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Purifier needed to clean our souls

By Zhu Yuan | China Daily | Updated: 2014-02-26 07:15

Whether to buy an air purifier or not to buy one that is the question.

A friend told me that the latest air purifiers are able to not only effectively remove PM2.5 pollutants, they also effectively filter "micro-dust" pollutants with even smaller particle diameters. So he encouraged me to get one for my home to ensure the air within is clean.

A while ago, a friend of mine bought me a mask from Seven-Eleven, which has a detachable filter inside it to prevent the floating particles larger than PM 2.5 from entering one's lungs while one breathes.

Both purifiers and masks are selling well, thanks to the growing number of days with increasingly heavy smog in many parts of the country, along with water purifiers that clean tap water by filtering it.

For the producers of these products, the country's pollution means a bonanza.

For them, the heavier the pollution is, the more people will buy air purifiers, masks and water filters, thus the more profits for them.

Economically, not only have the industries that have discharged the pollutants contributed to the country's gross domestic product they have also given birth to another sector of industry, which makes its own contribution to GDP growth.

Despite the aversion the majority of residents have to the polluting industries, their double contributions to the GDP, both direct and indirect, is an undeniable fact. Unfortunately, the direct contribution results in the pollution they discharged.

So if economic growth is judged only by how many jobs it has created and to what degree it has expanded consumption, the polluting industries can be said to have greatly promoted the growth of the economy. And this conclusion can be supported by the rising sales of both products as well as the increasing number of jobs the manufacturing of air purifiers and face masks create.

Yet, this is not the logic economic development has followed since the Industrial Revolution in the middle of the 19th century in Europe. The pollution produced since then would have destroyed human beings had repeated inventions and technological revolutions not tried to overcome or offset the bad side-effects of previous technologies.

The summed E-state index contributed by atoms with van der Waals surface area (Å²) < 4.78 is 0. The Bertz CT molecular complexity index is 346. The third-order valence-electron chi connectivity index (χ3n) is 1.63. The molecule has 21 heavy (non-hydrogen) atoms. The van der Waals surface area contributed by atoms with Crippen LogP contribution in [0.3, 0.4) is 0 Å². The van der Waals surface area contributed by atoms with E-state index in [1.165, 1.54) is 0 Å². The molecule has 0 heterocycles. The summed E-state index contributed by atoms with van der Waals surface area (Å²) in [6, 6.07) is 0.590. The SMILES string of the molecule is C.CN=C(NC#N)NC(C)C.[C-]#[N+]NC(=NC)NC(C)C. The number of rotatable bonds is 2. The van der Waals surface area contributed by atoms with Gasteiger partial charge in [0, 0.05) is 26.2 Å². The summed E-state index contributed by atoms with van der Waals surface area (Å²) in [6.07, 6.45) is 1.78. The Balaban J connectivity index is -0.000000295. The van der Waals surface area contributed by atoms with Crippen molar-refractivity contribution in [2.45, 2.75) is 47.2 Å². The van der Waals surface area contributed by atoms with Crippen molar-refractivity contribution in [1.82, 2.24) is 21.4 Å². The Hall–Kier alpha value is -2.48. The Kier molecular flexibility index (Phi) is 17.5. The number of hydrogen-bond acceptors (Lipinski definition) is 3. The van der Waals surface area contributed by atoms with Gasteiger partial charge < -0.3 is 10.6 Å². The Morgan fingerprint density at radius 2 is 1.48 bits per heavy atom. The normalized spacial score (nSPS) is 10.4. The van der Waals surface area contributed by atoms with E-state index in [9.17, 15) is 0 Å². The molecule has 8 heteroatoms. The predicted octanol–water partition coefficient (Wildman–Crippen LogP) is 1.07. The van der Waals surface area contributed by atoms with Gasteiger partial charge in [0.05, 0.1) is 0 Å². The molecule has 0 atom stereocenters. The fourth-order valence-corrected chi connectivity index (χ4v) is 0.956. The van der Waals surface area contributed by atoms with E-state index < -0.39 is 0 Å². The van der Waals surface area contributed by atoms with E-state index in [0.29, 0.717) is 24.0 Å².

Our future would be unimaginably horrible if our economic development follows the way of how offensive and defensive weapons develop.

Looking at the defensive gadgets we have equipped ourselves with-masks to prevent us from inhaling PM2.5 or even smaller floating particles, air purifiers to clean the air we breathe in our homes, water purifiers to clean the water we drink, and maybe something to detect whether the clothes we wear are contaminated by toxic chemicals. I really feel as if our economic development has indeed followed a vicious cycle, which has provided us with greater convenience but at the same time made our life increasingly fraught with peril.

It makes me wonder why efforts are made to manufacture air purifiers while not enough efforts are made to produce and install purifiers that can help clean up polluting emissions before they are discharged. Is it because the former can help manufacturers make money while the latter will only increase the costs for manufacturers?

That is why the government must play its role as a regulator, in order to find a way out from the vicious cycle, which has already devastated the country's environment to such a degree that almost all our rivers are polluted and almost all big cities are plagued by air pollution and other urban problems.

It will not be a big problem for the government to create a way out, if it is only businessmen that care only for money (although that too is a big problem when it leads to violating environmental rules). But it will be a big problem if pursuing money is a priority for local governments.

To usher in the day when we do not have to equip ourselves with defensive devices against pollution of all kinds, the government must change its way of governance so it becomes a good regulator and watchdog for the well-being of citizens and the sustainability of the country's economic growth and social progress.

Our society needs a purifier to clean our souls.

The author is a senior writer with China Daily.

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